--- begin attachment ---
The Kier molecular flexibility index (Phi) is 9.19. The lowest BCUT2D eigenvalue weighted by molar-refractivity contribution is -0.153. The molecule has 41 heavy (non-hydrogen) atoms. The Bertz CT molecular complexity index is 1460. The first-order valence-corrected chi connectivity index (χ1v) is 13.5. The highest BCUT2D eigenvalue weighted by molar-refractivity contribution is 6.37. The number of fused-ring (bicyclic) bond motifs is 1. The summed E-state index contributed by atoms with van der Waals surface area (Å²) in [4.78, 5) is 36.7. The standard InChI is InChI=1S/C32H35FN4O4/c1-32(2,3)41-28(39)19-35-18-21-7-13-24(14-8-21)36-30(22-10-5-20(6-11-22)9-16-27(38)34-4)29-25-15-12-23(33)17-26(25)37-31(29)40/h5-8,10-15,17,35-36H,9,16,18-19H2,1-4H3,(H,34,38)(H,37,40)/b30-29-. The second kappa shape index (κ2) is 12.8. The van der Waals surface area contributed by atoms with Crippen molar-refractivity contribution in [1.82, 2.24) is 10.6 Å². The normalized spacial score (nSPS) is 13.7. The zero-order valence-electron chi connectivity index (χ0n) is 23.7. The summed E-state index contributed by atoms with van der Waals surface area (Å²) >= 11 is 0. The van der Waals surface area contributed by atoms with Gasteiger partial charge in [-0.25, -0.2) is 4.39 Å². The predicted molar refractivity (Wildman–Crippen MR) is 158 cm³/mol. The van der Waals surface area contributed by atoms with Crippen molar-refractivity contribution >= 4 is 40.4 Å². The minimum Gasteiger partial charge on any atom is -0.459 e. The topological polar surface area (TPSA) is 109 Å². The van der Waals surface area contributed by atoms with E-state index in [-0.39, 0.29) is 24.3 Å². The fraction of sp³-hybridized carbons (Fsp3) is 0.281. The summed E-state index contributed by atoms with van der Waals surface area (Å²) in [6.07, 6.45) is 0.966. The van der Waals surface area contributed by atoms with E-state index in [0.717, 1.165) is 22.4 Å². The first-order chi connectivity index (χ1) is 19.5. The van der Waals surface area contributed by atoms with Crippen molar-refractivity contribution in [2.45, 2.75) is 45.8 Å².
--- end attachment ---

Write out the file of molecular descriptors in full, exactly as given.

The Kier molecular flexibility index (Phi) is 9.19. The lowest BCUT2D eigenvalue weighted by molar-refractivity contribution is -0.153. The molecule has 41 heavy (non-hydrogen) atoms. The Bertz CT molecular complexity index is 1460. The first-order valence-corrected chi connectivity index (χ1v) is 13.5. The highest BCUT2D eigenvalue weighted by molar-refractivity contribution is 6.37. The number of fused-ring (bicyclic) bond motifs is 1. The summed E-state index contributed by atoms with van der Waals surface area (Å²) in [4.78, 5) is 36.7. The standard InChI is InChI=1S/C32H35FN4O4/c1-32(2,3)41-28(39)19-35-18-21-7-13-24(14-8-21)36-30(22-10-5-20(6-11-22)9-16-27(38)34-4)29-25-15-12-23(33)17-26(25)37-31(29)40/h5-8,10-15,17,35-36H,9,16,18-19H2,1-4H3,(H,34,38)(H,37,40)/b30-29-. The second kappa shape index (κ2) is 12.8. The van der Waals surface area contributed by atoms with Crippen molar-refractivity contribution in [1.82, 2.24) is 10.6 Å². The normalized spacial score (nSPS) is 13.7. The zero-order valence-electron chi connectivity index (χ0n) is 23.7. The summed E-state index contributed by atoms with van der Waals surface area (Å²) >= 11 is 0. The van der Waals surface area contributed by atoms with Gasteiger partial charge in [-0.25, -0.2) is 4.39 Å². The predicted molar refractivity (Wildman–Crippen MR) is 158 cm³/mol. The van der Waals surface area contributed by atoms with Crippen molar-refractivity contribution >= 4 is 40.4 Å². The minimum Gasteiger partial charge on any atom is -0.459 e. The topological polar surface area (TPSA) is 109 Å². The van der Waals surface area contributed by atoms with E-state index in [-0.39, 0.29) is 24.3 Å². The fraction of sp³-hybridized carbons (Fsp3) is 0.281. The summed E-state index contributed by atoms with van der Waals surface area (Å²) in [6.07, 6.45) is 0.966. The van der Waals surface area contributed by atoms with E-state index in [0.717, 1.165) is 22.4 Å². The first-order chi connectivity index (χ1) is 19.5. The van der Waals surface area contributed by atoms with Crippen molar-refractivity contribution in [2.45, 2.75) is 45.8 Å².